For obvious reasons, 2020 will always be remembered as a defining time in human history. Beyond its impacts on our personal lives, this year may also be remembered by those of us in B2B sales and marketing as the division of two eras; grouping our tactics and priorities into those we used pre-COVID-19, and those we use now. For better or for worse, this is the year B2B marketing changed for good, and here are the three keys to better B2B marketing in a post-COVID world.
1. Accept that this is our new sales and marketing reality
As we’re all aware, in-person selling and marketing has been necessarily replaced by remote methods. And despite early dire predictions, these remote methods are increasingly seen as effective. According to a May 2020 survey of B2B decision makers by McKinsey, 65% believe the new [remote selling] model is just as effective or more than before (up from 60% in early April). Furthermore, the same survey found these changes are expected to stick around: 32% are “very likely” to sustain these shifts 12+ months after COVID-19 and another 47% are “somewhat likely” to do so. In fact, Forrester forecasts that in the long term, 80% or more of the sales cycle will happen in digital/remote settings.
2. Offer solution-oriented, personalized content that reflects buyers’ specific needs
As remote selling and marketing methods evolve from temporary measures to the new normal, buyer expectations are evolving with them. B2B buyers must now rely entirely on digital channels and resources to make purchasing decisions. Savvy marketers have been quick to beef up their digital assets and increase spend in online channels – but being digitally available simply isn’t enough: the lack of interpersonal interactions has created a social void, leaving buyers (like the rest of us) yearning for human connection.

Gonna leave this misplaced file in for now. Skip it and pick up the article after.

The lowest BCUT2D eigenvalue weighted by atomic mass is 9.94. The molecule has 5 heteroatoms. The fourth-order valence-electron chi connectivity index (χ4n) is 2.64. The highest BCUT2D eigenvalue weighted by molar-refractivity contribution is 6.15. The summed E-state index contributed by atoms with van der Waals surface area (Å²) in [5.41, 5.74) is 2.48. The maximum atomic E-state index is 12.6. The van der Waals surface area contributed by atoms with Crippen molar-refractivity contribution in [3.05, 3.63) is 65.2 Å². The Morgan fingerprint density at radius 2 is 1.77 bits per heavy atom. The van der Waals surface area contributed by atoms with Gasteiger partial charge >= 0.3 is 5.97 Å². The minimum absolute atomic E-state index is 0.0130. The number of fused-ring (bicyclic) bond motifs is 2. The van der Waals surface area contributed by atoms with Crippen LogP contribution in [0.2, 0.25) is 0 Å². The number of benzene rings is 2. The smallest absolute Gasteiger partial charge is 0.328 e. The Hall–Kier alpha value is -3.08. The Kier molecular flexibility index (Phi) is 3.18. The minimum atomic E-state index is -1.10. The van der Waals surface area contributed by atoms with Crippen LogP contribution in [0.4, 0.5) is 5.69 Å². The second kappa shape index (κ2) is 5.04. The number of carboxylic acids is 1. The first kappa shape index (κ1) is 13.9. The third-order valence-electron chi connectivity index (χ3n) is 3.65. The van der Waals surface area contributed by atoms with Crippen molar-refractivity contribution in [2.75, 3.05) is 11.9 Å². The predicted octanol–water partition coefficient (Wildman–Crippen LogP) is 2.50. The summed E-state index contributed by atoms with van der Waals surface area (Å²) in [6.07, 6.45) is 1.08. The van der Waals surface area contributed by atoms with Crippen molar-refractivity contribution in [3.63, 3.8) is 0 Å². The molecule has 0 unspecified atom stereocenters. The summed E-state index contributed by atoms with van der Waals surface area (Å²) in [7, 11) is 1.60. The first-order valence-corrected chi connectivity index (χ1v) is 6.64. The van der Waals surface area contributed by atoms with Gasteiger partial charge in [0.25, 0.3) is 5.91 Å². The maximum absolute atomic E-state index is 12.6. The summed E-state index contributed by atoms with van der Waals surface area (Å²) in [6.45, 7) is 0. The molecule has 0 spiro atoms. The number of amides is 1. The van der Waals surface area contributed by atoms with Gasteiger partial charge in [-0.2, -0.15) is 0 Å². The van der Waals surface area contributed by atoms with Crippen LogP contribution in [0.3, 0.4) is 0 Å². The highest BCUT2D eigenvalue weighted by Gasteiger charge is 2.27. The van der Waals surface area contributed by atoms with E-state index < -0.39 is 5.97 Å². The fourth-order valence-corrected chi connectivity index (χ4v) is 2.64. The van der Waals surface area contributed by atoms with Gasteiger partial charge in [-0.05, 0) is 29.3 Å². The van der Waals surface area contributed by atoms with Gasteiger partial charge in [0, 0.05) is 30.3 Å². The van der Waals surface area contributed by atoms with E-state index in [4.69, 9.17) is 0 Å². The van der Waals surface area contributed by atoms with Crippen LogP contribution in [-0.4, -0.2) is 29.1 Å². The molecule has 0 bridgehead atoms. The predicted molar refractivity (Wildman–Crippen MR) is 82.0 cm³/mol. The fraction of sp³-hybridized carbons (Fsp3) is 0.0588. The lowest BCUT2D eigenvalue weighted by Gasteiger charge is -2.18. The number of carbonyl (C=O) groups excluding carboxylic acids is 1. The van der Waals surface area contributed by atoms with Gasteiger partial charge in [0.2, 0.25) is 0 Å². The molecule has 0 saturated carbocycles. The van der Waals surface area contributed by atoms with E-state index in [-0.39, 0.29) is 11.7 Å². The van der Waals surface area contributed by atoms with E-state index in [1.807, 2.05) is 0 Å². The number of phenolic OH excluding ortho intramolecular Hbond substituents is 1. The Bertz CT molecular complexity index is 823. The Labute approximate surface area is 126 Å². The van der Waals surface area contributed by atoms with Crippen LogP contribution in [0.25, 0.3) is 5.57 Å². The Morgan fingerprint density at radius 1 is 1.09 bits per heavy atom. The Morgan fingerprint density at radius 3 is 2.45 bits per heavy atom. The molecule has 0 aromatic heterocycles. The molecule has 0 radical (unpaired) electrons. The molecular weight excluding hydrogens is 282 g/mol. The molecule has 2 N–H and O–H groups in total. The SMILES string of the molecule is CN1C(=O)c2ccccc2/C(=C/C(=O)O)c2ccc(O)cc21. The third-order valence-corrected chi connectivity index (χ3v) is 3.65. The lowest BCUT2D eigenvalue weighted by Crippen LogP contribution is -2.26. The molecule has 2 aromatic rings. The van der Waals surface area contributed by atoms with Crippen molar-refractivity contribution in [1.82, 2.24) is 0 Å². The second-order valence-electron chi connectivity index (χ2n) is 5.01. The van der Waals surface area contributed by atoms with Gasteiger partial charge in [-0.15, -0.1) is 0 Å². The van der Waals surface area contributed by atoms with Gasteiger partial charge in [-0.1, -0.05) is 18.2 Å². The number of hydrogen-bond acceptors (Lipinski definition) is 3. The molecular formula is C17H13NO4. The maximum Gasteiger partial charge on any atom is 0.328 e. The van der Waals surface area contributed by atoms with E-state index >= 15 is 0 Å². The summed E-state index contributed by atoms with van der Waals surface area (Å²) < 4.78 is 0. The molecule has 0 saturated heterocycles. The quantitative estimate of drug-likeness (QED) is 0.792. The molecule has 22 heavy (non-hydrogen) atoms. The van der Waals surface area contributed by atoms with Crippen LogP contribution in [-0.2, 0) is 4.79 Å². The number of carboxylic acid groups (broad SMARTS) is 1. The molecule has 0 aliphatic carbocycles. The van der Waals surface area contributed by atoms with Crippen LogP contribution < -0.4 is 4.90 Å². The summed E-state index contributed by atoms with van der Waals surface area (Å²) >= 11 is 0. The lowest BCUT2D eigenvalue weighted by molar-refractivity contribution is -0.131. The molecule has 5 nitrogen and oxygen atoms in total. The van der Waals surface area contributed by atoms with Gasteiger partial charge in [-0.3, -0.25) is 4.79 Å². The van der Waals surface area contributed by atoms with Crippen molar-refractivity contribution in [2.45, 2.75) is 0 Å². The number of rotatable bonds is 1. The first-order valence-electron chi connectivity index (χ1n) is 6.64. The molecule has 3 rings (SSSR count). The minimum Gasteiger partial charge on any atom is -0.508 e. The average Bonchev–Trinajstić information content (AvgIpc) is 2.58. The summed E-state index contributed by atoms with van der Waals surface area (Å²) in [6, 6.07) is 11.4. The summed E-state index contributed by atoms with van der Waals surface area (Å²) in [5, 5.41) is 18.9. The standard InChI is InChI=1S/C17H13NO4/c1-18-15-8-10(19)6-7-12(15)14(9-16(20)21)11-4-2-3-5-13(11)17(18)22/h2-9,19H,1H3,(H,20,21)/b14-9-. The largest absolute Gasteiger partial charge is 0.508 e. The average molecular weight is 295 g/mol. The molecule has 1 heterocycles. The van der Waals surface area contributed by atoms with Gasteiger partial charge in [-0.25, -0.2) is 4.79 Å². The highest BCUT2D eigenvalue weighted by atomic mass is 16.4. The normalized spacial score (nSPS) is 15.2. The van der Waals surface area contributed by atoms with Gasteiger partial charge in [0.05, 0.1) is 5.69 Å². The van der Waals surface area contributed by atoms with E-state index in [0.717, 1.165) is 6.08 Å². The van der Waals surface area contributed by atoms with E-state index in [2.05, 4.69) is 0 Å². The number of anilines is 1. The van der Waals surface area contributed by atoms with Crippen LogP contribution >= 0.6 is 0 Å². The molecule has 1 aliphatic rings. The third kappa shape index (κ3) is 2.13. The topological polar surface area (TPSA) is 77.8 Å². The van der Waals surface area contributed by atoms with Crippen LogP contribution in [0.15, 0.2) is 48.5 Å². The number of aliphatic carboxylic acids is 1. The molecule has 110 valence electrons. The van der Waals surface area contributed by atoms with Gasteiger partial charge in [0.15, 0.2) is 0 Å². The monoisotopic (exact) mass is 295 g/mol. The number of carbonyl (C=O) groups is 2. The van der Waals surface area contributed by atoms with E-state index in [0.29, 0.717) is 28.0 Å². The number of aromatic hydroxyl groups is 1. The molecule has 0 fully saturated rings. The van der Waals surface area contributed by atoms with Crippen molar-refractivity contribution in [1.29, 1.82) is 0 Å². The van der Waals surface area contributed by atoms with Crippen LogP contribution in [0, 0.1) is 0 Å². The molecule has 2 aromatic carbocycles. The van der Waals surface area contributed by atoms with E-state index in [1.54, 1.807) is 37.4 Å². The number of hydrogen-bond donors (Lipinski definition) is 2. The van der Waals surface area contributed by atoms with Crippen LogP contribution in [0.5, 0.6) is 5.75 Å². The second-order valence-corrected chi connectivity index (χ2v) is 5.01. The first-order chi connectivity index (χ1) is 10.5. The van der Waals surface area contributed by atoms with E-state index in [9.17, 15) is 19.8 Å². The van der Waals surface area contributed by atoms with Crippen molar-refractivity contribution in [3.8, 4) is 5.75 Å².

Buyers don’t want to feel like a “target”, they want to trust the salespeople they do business with: according to the LinkedIn State of Sales Report 2020, just 40% of decision makers describe the sales profession as “trustworthy.” However, 88% of buyers agree the salespeople they ultimately do business with are “trusted advisors.” Now more than ever, B2B marketers must help our sales colleagues to build trust with highly personalized content and communications.
3. Get on board with marketing automation
As the majority of B2B marketing is pushed into the digital realm, marketing teams built to support a more traditional mix will find it difficult to keep up with the demands of an all-digital program without the right tools. This will be felt most acutely in industries such as manufacturing, where marketing budgets tend to fall below average and speed of adoption of new marketing technologies typically lags other industries. But with all customer interactions now digital, even traditional marketing organizations will find immense value in tools that give them greater access to customer behavior insights, in-depth performance metrics, and automation capabilities to lighten the load. Now is the time to evaluate your website, CRM, email, and social media programs and look for opportunities to streamline, integrate and automate.